The Telegraph reports
, David Gould, 49, was minding his own business, just milking his cows when Alan Jackson, a sheep farmer, barged into his farm with a shotgun and proceeded to shoot his much loved border collie, Poppy.
Seeing his pet dog on the floor bleeding, he ran to her aid, but sadly she died outside his farmhouse near Henbury, Cheshire. Police officers arrested Mr Jackson, 51, who insisted that he'd seen Poppy attacking one of his ewes. He claimed that he killed the dog to protect his flock.
Pellets from Mr Jackson's gun smashed through a window and became embedded in Mr Gould's wallpaper. Macclesfield magistrates court cleared Mr Jackson of all trespassing charges.
Brian Titford, the chairman of the bench, said:
“This has been a difficult case. It’s not in dispute you were in land at Underbank farm in possession of a shotgun and you found a dead sheep with the dog in the vicinity.
“You had strayed from a public footpath thus trespassing. However, given the lead up you had reasonable excuse.”
Mr Gould, said:
“I’m just so disappointed with the verdict. I don’t believe for one minute my Poppy mauled that sheep. Poppy was not only my pet dog but my best friend. He didn’t have to kill her.
“My frustration is that only two people know what happened — me and him. It’s difficult. It’s one word against another.”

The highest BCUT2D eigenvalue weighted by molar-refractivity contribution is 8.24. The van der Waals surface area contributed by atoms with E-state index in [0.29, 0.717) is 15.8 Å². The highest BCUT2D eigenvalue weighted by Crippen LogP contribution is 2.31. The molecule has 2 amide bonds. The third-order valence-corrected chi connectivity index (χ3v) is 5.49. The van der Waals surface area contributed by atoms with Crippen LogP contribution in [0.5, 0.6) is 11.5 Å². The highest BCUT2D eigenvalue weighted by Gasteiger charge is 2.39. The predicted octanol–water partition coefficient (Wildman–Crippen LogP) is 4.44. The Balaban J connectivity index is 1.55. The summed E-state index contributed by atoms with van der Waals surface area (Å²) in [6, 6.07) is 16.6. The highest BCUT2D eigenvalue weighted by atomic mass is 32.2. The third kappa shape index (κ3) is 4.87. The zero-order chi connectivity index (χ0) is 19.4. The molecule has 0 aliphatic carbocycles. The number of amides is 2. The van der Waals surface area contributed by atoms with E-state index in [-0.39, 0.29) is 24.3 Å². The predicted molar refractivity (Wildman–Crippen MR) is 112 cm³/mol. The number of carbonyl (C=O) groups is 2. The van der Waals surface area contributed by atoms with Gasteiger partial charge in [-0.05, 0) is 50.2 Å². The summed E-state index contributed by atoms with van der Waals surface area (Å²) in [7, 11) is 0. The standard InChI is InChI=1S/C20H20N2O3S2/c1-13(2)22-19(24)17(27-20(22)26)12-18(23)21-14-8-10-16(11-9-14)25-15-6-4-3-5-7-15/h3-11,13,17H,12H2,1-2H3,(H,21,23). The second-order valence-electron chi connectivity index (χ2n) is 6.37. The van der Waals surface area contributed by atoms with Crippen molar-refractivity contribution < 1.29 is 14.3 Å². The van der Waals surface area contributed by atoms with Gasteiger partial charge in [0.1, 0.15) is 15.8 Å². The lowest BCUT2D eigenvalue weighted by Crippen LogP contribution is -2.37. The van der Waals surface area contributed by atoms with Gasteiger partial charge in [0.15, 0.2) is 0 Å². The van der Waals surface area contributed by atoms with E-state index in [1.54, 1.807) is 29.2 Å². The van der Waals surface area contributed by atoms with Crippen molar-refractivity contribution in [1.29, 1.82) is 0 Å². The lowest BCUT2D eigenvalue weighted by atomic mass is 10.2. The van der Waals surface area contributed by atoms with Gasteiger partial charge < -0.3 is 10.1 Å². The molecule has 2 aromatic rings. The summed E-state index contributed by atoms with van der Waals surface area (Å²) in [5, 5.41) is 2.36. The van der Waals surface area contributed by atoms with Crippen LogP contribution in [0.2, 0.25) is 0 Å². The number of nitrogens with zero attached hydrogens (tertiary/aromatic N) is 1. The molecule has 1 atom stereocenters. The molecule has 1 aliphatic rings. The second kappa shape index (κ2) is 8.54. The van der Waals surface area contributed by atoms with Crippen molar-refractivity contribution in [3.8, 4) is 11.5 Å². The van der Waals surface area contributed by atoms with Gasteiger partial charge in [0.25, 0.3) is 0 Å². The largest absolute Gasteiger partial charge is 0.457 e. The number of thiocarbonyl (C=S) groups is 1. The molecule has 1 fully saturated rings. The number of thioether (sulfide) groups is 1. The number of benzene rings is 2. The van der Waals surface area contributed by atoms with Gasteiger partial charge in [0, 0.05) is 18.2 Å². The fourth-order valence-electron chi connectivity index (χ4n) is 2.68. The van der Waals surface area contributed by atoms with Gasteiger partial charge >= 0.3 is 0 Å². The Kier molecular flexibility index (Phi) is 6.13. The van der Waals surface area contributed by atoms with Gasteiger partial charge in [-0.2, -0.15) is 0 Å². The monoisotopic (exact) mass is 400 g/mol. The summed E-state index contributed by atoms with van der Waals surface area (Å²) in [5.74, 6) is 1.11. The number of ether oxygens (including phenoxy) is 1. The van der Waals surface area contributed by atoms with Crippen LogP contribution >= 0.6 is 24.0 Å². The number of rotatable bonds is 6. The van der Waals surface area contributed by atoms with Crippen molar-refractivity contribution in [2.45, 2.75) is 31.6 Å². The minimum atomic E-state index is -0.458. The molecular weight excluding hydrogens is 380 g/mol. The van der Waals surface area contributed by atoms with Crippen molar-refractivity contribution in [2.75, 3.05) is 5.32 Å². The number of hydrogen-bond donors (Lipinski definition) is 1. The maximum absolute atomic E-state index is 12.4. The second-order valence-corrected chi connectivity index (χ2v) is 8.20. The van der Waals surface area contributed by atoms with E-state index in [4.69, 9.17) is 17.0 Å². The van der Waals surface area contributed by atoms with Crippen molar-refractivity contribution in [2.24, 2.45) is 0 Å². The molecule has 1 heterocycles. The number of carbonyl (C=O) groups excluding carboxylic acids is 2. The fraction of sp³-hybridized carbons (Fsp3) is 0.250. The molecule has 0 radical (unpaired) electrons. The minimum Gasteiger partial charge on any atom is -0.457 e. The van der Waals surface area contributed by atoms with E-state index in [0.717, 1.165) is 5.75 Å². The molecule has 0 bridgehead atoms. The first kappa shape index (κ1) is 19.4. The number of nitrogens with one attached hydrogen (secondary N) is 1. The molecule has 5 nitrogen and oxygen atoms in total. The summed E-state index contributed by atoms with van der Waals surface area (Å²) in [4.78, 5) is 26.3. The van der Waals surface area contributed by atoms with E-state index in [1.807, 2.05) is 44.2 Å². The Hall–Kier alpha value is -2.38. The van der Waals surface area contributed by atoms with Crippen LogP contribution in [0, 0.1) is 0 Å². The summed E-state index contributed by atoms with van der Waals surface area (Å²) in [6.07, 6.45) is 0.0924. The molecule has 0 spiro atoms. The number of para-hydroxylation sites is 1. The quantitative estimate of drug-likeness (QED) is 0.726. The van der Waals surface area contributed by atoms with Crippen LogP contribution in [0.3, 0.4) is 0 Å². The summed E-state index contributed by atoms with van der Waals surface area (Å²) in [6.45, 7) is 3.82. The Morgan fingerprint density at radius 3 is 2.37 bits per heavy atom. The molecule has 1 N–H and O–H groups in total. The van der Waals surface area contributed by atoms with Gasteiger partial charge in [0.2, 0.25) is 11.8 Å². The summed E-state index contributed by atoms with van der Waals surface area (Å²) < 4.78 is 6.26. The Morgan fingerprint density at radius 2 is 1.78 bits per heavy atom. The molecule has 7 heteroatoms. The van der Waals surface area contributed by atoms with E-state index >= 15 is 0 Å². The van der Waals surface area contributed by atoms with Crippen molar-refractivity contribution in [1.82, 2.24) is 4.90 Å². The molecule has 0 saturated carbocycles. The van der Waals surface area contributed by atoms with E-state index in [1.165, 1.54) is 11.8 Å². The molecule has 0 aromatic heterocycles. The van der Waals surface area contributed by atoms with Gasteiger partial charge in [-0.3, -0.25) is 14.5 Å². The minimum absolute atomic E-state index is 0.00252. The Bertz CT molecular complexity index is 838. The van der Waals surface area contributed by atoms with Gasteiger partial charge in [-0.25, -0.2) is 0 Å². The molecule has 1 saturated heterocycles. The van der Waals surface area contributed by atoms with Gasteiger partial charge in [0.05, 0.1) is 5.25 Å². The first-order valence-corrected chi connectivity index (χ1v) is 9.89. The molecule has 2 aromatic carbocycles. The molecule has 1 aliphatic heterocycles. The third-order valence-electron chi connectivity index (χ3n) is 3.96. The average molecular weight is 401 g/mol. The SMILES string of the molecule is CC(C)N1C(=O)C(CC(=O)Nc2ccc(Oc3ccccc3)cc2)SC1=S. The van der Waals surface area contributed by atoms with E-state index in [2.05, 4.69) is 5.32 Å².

At 8am on Nov 18 2011, Mr Gould was milking his cows when he heard the two gunshots. When he went out of the milking parlor, he saw his beloved dog lying dead on the lawn whilst Mr Jackson was standing near some silage.
Mr Gould said that he saw Poppy in Mr Jackson's field earlier in the day, but thought she was just sniffing a ewe - which had been dead for a while. Mr Gould said that Poppy was definitely not killing the animal. If she had of been, there would have been evidence. Poppy would have had blood around her mouth and fleece.
Mr Gould asked what Mr Jackson was doing with a loaded gun, but he just replied that he always carries one around with him. Mr Gould explained to Mr Jackson that if his dog had killed the ewe, then he would pay him back twice over. However, Mr Jackson replied saying that he didn't care less because they all say that. Mr Jackson showed no remorse. Mr Gould feels as though he is the one that has been punished even though it was his dog that died as a result of Mr Jackson's actions. Even the court took Jackson's side.
Mr Jackson told the court that he witnessed the dog attacking the ewe whilst driving past the field. He said that he shot the dog to protect his flock, which the law permits a farmer to do. He said that he opened fire on the dog when it was on the field, followed it and shot it again to finish the job off.
According to Mr Jackson's lawyer, Gwyn Lewis,
“Mr Jackson didn’t take any pleasure from this. He followed the dog and dispatched it to stop it killing his sheep and to stop its pain.”
Mr Jackson added: “It’s over with and I just want to draw a line under it.”